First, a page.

Look look look (Brings Foofa to me and points to tummy) Look at Foofa’s tummy.

*sings the dinner prayer with us and shares his blessing for the day. Golf cart.

Eating dinner. Then black iPad. (not ecstatic about dinner so he’s pep talking himself with first/then)

wash wash (after he spilled beans on his shorts. Not thrilled about being messy.)

Almost done (one of the things he says when he is eating)

You did a great job (pep talk at dinner)

All done (finished dinner and put his plate away)

Ready set go (in trampoline outside and wanted daddy to play)

Lookout (big bouncy ball coming at him)

I want Ready, Set, Go. I want to push. (Trying to get me to push him on the swing)

Drill (receptively IDing while Daddy is working on a building a wooden bench)

Drive (said while he’s riding his bike)

There are no horses here (shaking head no) (He said this 3-4X. Scripting, but mot sure what it’s from.)

I’m stuck (his bike got stuck in grass)

Look. Stop. (at the stop sign)

Catch catch. (wanted me to catch him on his bike)

Bathroom bathroom (needed a bathroom break while we were on the main road during the bike ride…why didn’t we go before we left home?)

Tickles (the usual)

Driver on the bus says Move On back Move On back. driver on the bus says Move On back. all through the town. (sings Wheels on the Bus a lot lately)

I want ready set go (requesting for Daddy to ride the scooter down the hill)

Ready set go (again)

Wind (says as he holds a house for sale flyer that is blowing in wind)

Going up (requesting for daddy to lift him up to the chin up bar during the bike ride)

Going up (another request to be lifted to the chin-up bar)

No Thank you. No thank you. No thank you. (protesting when we didn’t go the route he wanted on his bike.)

Growled. (Daddy told him to simmer down) What’s so funny? (that’s what he says to diffuse trouble 🙂 )

Sprinkles (not sure where this came from)

Eyes nose mouth (as he touches each part)

Oh no (When threw his shoes off the top of the playground equipment)

What do fishy wishes do? I don’t know. What do fishy wishes do? (not sure where this came from. He’s been saying it for the past week.)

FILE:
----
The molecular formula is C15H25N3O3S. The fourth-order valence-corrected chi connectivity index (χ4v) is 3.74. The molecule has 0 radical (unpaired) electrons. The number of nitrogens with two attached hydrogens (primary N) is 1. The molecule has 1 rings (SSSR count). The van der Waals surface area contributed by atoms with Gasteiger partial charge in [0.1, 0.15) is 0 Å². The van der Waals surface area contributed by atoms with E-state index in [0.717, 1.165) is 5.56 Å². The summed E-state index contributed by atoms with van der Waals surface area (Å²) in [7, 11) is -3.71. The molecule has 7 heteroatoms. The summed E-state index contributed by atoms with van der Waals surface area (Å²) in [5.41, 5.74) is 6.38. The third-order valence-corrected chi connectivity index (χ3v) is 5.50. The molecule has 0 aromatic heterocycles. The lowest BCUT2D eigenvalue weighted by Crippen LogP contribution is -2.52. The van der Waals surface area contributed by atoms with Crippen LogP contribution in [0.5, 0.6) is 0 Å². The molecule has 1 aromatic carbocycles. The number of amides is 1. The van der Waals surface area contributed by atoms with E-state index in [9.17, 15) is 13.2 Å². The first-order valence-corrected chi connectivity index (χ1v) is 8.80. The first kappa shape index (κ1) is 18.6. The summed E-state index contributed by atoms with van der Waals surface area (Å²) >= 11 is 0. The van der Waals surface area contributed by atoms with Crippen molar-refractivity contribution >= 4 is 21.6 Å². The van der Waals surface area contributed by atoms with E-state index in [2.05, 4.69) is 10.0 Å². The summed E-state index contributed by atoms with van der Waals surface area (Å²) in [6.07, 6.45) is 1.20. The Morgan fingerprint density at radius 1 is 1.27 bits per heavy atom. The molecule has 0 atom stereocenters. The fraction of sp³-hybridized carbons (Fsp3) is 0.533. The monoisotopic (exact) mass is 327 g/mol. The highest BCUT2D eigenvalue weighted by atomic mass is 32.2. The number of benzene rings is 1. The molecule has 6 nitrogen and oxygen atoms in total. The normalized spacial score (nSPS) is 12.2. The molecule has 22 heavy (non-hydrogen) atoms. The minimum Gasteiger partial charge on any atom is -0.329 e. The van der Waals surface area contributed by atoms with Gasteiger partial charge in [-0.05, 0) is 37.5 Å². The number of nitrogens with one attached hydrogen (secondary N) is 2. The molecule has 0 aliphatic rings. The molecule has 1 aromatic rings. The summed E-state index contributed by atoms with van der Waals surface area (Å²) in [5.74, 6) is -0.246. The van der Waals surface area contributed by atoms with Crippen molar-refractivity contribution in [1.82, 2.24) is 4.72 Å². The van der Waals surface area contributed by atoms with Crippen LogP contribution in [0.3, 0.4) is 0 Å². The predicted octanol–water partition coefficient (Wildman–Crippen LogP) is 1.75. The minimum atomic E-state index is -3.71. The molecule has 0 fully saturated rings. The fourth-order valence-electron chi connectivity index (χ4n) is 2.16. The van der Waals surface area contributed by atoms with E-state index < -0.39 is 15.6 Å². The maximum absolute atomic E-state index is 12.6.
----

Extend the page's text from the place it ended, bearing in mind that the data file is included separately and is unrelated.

tickle tickle tickle tickle (standard request)

Gorillas don’t eat people. (line from Bubble Guppies)

Back (requesting a piggy back ride on the way home from the park)

Tickle tickle (the usual)

Ha! Gorillas don’t eat people. (line from Bubble Guppies)

I got I got I got you got you got Loco legs (song from the Fresh Beat Band)

Back (asked to get back on my back even though it was hot and uphill and I was pooped)

Tickles (the usual)

I like to share with my friends and they share with me so have a good time sharing together sharing forever fun together sharing forever fun together sharing forever (song from Yo Gabba, even though he doesn’t really love to share =) )

Gorillas don’t eat people (line from Bubble Guppies)

1234 Main Street. (states our specific address as we walk up to our house)

I want orange juice (request when we walk in)

Trains and helicopters (looking at one of his dvds that he likes)

We did our family time after our walk. Camden selected the music dvd and since we were short on time, each boy got to choose one song. Camden requested The Great Adventure. We read our Bible story for the night. Typically, we pray for a family member, but we sang the Doxology instead. Camden sang along with us.

Close door (Asked of me when he was going to bathroom)

Bathtime. It’s bathtime. First bath, then bed.

It was Brian’s night to put the boys to bed, so I stopped with the transcribing. =)

Hope this helps! I haven’t done this in a long long time. SUPER EXCITING for me to see the progress!! It was pretty interesting and somewhat entertaining to follow his train of thougth. =) And this was just from 20 mins in the morning and 3-8:15PM. Woohoo!

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We have our ARD meeting on Monday. No one is trying to be mean or hurtful, but the school gives SPED parents this laundry list of things your child CANNOT do in comparison to their typically-developing peers. I’ll cry for a day. Hopefully, my mind will go back to things like I’ve shared here and I will remember not to forget how far we’ve come and simply to celebrate our precious Camden.

In other news…on a bike ride the other night, we saw a policeman. After he finished his task, he came over to chat with our boys. He gave them a Jr. Officer badge/sticker. It was a good opportunity for Camden to tell his address to the officer. Such a nice guy and a positive experience for our boys.
McKinney PD My precious little man started kindergarten last week. He is at our church. 8 kids in class. Super sweet teacher. He is loving it, and was actually disappointed that he didn’t go on Friday, as it’s a Monday-Thursday program. I miss him, but am thrilled that he’s enjoying himself. Such a neat kid.
Carson first day